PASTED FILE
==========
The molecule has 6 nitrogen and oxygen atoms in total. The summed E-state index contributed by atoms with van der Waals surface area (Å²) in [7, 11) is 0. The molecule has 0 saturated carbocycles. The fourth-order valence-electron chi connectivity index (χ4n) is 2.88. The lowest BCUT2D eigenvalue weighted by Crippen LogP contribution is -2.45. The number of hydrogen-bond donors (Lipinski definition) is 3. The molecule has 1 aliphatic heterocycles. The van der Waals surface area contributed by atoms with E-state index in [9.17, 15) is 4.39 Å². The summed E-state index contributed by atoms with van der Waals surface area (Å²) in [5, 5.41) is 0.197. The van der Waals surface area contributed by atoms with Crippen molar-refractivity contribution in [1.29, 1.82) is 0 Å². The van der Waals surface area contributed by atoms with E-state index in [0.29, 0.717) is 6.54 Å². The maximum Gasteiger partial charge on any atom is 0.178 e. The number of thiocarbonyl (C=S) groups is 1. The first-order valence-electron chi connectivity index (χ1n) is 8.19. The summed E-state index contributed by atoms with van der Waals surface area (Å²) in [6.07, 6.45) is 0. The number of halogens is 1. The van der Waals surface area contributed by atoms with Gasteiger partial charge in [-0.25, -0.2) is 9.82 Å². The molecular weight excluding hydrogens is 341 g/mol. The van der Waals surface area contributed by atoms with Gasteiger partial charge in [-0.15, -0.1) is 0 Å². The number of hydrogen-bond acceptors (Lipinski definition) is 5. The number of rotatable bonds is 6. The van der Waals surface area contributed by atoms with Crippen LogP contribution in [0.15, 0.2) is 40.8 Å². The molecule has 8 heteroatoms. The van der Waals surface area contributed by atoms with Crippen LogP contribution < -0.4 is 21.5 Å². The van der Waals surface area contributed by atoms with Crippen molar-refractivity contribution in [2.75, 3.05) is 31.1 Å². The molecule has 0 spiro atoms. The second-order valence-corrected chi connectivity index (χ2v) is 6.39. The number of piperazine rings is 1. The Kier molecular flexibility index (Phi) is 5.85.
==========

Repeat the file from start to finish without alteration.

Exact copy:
The molecule has 6 nitrogen and oxygen atoms in total. The summed E-state index contributed by atoms with van der Waals surface area (Å²) in [7, 11) is 0. The molecule has 0 saturated carbocycles. The fourth-order valence-electron chi connectivity index (χ4n) is 2.88. The lowest BCUT2D eigenvalue weighted by Crippen LogP contribution is -2.45. The number of hydrogen-bond donors (Lipinski definition) is 3. The molecule has 1 aliphatic heterocycles. The van der Waals surface area contributed by atoms with E-state index in [9.17, 15) is 4.39 Å². The summed E-state index contributed by atoms with van der Waals surface area (Å²) in [5, 5.41) is 0.197. The van der Waals surface area contributed by atoms with Crippen molar-refractivity contribution in [1.29, 1.82) is 0 Å². The van der Waals surface area contributed by atoms with E-state index in [0.29, 0.717) is 6.54 Å². The maximum Gasteiger partial charge on any atom is 0.178 e. The number of thiocarbonyl (C=S) groups is 1. The first-order valence-electron chi connectivity index (χ1n) is 8.19. The summed E-state index contributed by atoms with van der Waals surface area (Å²) in [6.07, 6.45) is 0. The number of halogens is 1. The van der Waals surface area contributed by atoms with Gasteiger partial charge in [-0.25, -0.2) is 9.82 Å². The molecular weight excluding hydrogens is 341 g/mol. The van der Waals surface area contributed by atoms with Gasteiger partial charge in [-0.15, -0.1) is 0 Å². The number of hydrogen-bond acceptors (Lipinski definition) is 5. The number of rotatable bonds is 6. The van der Waals surface area contributed by atoms with Crippen LogP contribution in [0.15, 0.2) is 40.8 Å². The molecule has 8 heteroatoms. The van der Waals surface area contributed by atoms with Crippen LogP contribution < -0.4 is 21.5 Å². The van der Waals surface area contributed by atoms with Crippen molar-refractivity contribution in [2.75, 3.05) is 31.1 Å². The molecule has 0 spiro atoms. The second-order valence-corrected chi connectivity index (χ2v) is 6.39. The number of piperazine rings is 1. The Kier molecular flexibility index (Phi) is 5.85.